Identification of Herbicide Resistance Genes in the Invasive Weed, Palmer Amaranth

At a Glance

Researchers at Colorado State University in collaboration with the University of Illinois have identified a candidate gene that may contribute to metabolic resistance to the herbicide 4‐hydroxyphenylpyruvate dioxygenase including tembotrione and mesotrione in the dicot weed, Palmer amaranth (Amaranthus palmeri). This candidate gene was found to have substantially increased gene expression in HPPD-resistant Palmer amaranth suggesting it enhances the weed’s ability to metabolize these herbicides.


Palmer amaranth is a dioecious invasive weed that is extremely competitive in cropping systems across North America. According to the latest survey conducted by Weed Science Society of America, it ranks as the hardest weed to control in grass crops, and the most troublesome weed for large crops like corn and sorghum (4). Palmer amaranth is a prolific and noxious weed, due to its large size (6-10 feet tall), aggressive growth rate (two to three inches per day in optimum conditions), prolonged emergence during growing season, large seed production (up to 1 million seeds per plant), and its propensity to develop resistance quickly (3). Scientists have been working to better understand the mechanisms of herbicide resistance in aggressive weed species. By discovering the underlying mechanisms of herbicide resistance, we gain insights into plant evolution. This includes genetic factors and mechanisms for herbicide resistance, and how these genes are upregulated or downregulated when herbicides are applied (1) and (2). Further, advances can be made to inform management strategies to reduce crop losses and costly inputs, diagnosing resistant populations and even crop improvement to develop new herbicide resistance traits towards enhanced food security.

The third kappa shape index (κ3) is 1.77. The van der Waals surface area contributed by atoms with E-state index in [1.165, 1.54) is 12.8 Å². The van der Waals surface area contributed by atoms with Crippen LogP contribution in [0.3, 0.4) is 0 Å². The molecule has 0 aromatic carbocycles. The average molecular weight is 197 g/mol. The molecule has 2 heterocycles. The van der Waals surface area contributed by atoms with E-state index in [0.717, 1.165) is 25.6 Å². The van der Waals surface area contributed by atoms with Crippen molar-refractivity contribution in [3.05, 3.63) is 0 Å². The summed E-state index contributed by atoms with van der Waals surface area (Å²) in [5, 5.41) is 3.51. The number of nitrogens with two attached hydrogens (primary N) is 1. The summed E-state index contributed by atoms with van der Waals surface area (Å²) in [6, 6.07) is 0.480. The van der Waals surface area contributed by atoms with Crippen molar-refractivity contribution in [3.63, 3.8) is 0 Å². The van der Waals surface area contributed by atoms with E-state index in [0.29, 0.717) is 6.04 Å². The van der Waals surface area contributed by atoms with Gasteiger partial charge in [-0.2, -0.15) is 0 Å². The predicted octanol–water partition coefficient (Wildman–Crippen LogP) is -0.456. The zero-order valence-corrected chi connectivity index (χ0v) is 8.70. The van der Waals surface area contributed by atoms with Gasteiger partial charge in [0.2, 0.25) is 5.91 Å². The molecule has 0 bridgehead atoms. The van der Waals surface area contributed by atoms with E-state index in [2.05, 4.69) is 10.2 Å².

Thus, the identification of mechanisms of action and the gene expression of resistant Palmer amaranth plants is critical for crop production and yield. Current methods are time-consuming and expensive HPLC tests that use a sample and must be taken to a lab for processing.


Using RNAseq to study resistant and susceptible populations of Palmer amaranth, this team of scientists have identified a key gene and regulatory mechanisms involved in herbicide resistance to HPPDs. Previous work has shown that resistant plants are able to rapidly detoxify HPPD quickly. This important scientific advance can be further developed into a diagnostic assay to rapidly identify herbicide resistant populations of Palmer amaranth, preventing the spread of the weed in crops and fields.

Methods and genetic sequences are available upon request


  • Improved Palmer amaranth management
  • Improved food security and sustainable crop production


  • Diagnostic marker development to identify HPPD-resistant populations of Palmer amaranth
  • Enable safener discovery for dicot crops
  • Predict the potential for metabolic cross‐resistance to other herbicides
  • Crop improvement to develop new herbicide resistance traits for HPPD‐inhibiting herbicide resistance, in crops such as cotton, canola, and soybean
Last Updated: September 2022
A farmer holding a weed in a field


IP Status

US Provisional Patent


Anita Küpper

Todd Gaines

Roland Beffa

Darci Giacomini

Patrick Tranel

Carlos Rigon

Franck Dayan

Reference Number